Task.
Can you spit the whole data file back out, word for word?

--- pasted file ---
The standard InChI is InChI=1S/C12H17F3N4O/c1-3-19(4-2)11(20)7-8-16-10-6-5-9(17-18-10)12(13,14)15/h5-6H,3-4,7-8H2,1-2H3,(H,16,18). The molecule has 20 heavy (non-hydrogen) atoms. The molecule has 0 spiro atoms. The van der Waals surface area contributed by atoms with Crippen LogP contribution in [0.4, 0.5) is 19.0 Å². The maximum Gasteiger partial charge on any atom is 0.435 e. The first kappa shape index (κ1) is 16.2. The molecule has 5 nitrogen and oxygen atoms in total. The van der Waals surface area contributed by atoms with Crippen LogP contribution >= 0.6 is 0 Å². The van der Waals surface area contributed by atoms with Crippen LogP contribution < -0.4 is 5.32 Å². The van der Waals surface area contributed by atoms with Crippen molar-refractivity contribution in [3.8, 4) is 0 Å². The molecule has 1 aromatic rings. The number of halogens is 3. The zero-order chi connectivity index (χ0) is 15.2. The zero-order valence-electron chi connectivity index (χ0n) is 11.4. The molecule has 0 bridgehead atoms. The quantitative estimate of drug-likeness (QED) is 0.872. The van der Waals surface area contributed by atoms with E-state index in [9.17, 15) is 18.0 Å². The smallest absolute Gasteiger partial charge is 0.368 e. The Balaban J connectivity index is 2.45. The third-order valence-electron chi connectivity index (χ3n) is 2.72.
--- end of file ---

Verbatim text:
The standard InChI is InChI=1S/C12H17F3N4O/c1-3-19(4-2)11(20)7-8-16-10-6-5-9(17-18-10)12(13,14)15/h5-6H,3-4,7-8H2,1-2H3,(H,16,18). The molecule has 20 heavy (non-hydrogen) atoms. The molecule has 0 spiro atoms. The van der Waals surface area contributed by atoms with Crippen LogP contribution in [0.4, 0.5) is 19.0 Å². The maximum Gasteiger partial charge on any atom is 0.435 e. The first kappa shape index (κ1) is 16.2. The molecule has 5 nitrogen and oxygen atoms in total. The van der Waals surface area contributed by atoms with Crippen LogP contribution >= 0.6 is 0 Å². The van der Waals surface area contributed by atoms with Crippen LogP contribution < -0.4 is 5.32 Å². The van der Waals surface area contributed by atoms with Crippen molar-refractivity contribution in [3.8, 4) is 0 Å². The molecule has 1 aromatic rings. The number of halogens is 3. The zero-order chi connectivity index (χ0) is 15.2. The zero-order valence-electron chi connectivity index (χ0n) is 11.4. The molecule has 0 bridgehead atoms. The quantitative estimate of drug-likeness (QED) is 0.872. The van der Waals surface area contributed by atoms with E-state index in [9.17, 15) is 18.0 Å². The smallest absolute Gasteiger partial charge is 0.368 e. The Balaban J connectivity index is 2.45. The third-order valence-electron chi connectivity index (χ3n) is 2.72.